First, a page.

The United States can accurately be termed the birthplace of the modern self-storage facility. It is currently home to 90% of the self-storage space in the world. Since 2012 the US market has grown by an average of 8% every year, and the average self-store operator has enjoyed a profit margin of 41%. Property management experts Motili put the national US revenue for self-storage at $39.5 billion in 2019. According to the IBISWorld’s Storage and Warehouse Leasing Industry report, 1 in 11 Americans actually uses self-storage. Annual revenue within the US self-storage sector grew by 49.4% between 2010 and 2019, and the self-storage market is predicted to grow larger than $115 billion by 2025; taken together, these figures position self-storage as being one of the fastest-growing sectors in the US economy.  

Perhaps the most impressive figures in terms of the US market show that, despite the boom in new facilities, more than 90% of self-storage space is currently occupied. The 2019 Self-Storage Almanac quoted the number of facilities in 2018 at 45,547 - and by 2020 IBISWorld was reporting this figure had grown to 60,024 for 2019. US company, Neighbor, gave some perspective to these figures in a recent post, reporting that the average number of self-storage facilities (about 52,785) over this two year period was higher than the total number of Starbucks, McDonald’s, Dunkin’ Donuts, Pizza Hut and Wendy’s locations combined.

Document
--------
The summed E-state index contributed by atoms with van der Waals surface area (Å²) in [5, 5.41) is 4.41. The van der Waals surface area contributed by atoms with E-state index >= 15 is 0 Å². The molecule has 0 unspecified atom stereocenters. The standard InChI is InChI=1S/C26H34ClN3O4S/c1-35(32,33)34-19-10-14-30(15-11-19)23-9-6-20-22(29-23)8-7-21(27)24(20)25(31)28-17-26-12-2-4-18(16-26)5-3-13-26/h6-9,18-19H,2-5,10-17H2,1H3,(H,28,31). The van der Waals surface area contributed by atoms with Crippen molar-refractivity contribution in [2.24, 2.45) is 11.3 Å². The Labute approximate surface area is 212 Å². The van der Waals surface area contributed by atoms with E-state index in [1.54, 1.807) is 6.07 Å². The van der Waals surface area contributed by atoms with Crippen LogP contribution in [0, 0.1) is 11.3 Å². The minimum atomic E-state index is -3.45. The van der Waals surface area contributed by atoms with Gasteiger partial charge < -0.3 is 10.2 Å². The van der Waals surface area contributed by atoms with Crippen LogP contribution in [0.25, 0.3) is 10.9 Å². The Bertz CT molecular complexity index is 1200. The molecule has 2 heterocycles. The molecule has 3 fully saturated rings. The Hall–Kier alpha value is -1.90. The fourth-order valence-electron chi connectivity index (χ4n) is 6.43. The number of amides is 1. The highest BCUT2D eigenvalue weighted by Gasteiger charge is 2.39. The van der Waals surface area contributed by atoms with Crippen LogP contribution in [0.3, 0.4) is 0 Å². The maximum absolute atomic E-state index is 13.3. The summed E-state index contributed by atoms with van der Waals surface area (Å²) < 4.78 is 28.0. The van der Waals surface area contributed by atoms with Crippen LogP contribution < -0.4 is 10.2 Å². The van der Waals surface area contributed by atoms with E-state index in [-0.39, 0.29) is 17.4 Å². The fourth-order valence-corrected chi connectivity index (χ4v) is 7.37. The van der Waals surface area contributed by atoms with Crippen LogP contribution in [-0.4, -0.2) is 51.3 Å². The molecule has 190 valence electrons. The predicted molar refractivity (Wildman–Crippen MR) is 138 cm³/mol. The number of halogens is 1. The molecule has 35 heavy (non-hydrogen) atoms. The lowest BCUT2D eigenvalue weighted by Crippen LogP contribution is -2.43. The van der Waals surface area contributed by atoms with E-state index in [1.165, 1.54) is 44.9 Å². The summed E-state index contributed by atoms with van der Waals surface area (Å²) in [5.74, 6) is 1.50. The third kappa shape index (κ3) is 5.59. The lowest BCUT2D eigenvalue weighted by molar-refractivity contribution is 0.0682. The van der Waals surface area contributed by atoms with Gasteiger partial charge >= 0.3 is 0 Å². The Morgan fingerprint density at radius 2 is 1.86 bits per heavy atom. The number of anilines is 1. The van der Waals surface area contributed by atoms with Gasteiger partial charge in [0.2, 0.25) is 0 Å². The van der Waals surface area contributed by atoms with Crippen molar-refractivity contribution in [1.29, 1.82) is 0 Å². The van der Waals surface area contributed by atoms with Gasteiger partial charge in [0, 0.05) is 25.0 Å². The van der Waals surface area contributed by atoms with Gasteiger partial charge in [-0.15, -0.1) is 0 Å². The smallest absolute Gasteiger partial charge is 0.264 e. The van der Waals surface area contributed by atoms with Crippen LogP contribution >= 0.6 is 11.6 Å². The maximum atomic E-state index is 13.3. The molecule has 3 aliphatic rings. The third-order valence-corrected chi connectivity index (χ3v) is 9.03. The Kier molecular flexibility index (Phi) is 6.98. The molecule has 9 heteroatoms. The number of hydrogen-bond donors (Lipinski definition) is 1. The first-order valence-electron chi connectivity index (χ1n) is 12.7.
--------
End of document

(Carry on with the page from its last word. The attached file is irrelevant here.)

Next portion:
As with many industries – and indeed the development of self-storage as a whole – the US self-storage market is forging an approach that can be expected to influence the development of the market in the UK. The crowded marketplace has focused on innovation as a differentiating factor which has helped popularise trends, including remote monitoring, customer interaction with cloud-based storage management software and the increasing use of robotics and automation.

The Bigger Picture

The bigger picture is that self-storage is an attractive investment now and will continue to be in the future, no matter what kind of impact the economic lockdowns and business failures, driven by COVID-19, have on the wider economy. The US market’s size and scope offer a template which investors in the UK and across Europe can seek to emulate.  Self-storage fit-out specialists will play an even greater role bringing both purpose-built and converted self-storage facilities onstream. Societal trends, such as the baby boomers’ desire to downsize, and business trends like a shift to e-commerce, drive the need for more and more flexible and affordable storage space.